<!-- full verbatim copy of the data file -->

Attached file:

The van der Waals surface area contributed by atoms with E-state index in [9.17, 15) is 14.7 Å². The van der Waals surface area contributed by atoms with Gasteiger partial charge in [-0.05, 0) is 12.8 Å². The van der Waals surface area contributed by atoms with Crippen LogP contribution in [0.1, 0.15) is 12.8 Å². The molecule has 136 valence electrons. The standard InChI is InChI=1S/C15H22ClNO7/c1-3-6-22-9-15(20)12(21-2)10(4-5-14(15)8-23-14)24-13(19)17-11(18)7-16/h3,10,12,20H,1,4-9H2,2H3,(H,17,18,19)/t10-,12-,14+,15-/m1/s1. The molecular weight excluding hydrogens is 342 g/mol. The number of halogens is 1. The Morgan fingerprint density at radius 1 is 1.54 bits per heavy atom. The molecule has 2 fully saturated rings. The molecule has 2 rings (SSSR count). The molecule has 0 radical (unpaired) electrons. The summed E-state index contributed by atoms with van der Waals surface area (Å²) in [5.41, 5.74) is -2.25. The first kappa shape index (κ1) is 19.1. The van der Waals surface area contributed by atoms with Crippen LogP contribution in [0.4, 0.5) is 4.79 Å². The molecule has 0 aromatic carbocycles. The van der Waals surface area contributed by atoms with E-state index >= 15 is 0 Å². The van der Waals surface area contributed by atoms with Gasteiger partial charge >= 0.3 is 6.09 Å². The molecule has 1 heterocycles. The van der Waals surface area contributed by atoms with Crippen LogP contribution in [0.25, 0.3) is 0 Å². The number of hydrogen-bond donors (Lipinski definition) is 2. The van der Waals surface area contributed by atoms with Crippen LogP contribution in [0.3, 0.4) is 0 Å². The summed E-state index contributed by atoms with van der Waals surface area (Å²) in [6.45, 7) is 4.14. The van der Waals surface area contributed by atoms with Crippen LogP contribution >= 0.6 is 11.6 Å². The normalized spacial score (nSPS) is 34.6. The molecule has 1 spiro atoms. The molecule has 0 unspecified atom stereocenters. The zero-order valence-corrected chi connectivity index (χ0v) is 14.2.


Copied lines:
The van der Waals surface area contributed by atoms with E-state index in [9.17, 15) is 14.7 Å². The van der Waals surface area contributed by atoms with Gasteiger partial charge in [-0.05, 0) is 12.8 Å². The van der Waals surface area contributed by atoms with Crippen LogP contribution in [0.1, 0.15) is 12.8 Å². The molecule has 136 valence electrons. The standard InChI is InChI=1S/C15H22ClNO7/c1-3-6-22-9-15(20)12(21-2)10(4-5-14(15)8-23-14)24-13(19)17-11(18)7-16/h3,10,12,20H,1,4-9H2,2H3,(H,17,18,19)/t10-,12-,14+,15-/m1/s1. The molecular weight excluding hydrogens is 342 g/mol. The number of halogens is 1. The Morgan fingerprint density at radius 1 is 1.54 bits per heavy atom. The molecule has 2 fully saturated rings. The molecule has 2 rings (SSSR count). The molecule has 0 radical (unpaired) electrons. The summed E-state index contributed by atoms with van der Waals surface area (Å²) in [5.41, 5.74) is -2.25. The first kappa shape index (κ1) is 19.1. The van der Waals surface area contributed by atoms with Crippen LogP contribution in [0.4, 0.5) is 4.79 Å². The molecule has 0 aromatic carbocycles. The van der Waals surface area contributed by atoms with E-state index >= 15 is 0 Å². The van der Waals surface area contributed by atoms with Gasteiger partial charge >= 0.3 is 6.09 Å². The molecule has 1 heterocycles. The van der Waals surface area contributed by atoms with Crippen LogP contribution in [0.25, 0.3) is 0 Å². The number of hydrogen-bond donors (Lipinski definition) is 2. The van der Waals surface area contributed by atoms with Crippen LogP contribution in [0.3, 0.4) is 0 Å². The summed E-state index contributed by atoms with van der Waals surface area (Å²) in [6.45, 7) is 4.14. The van der Waals surface area contributed by atoms with Crippen LogP contribution >= 0.6 is 11.6 Å². The normalized spacial score (nSPS) is 34.6. The molecule has 1 spiro atoms. The molecule has 0 unspecified atom stereocenters. The zero-order valence-corrected chi connectivity index (χ0v) is 14.2.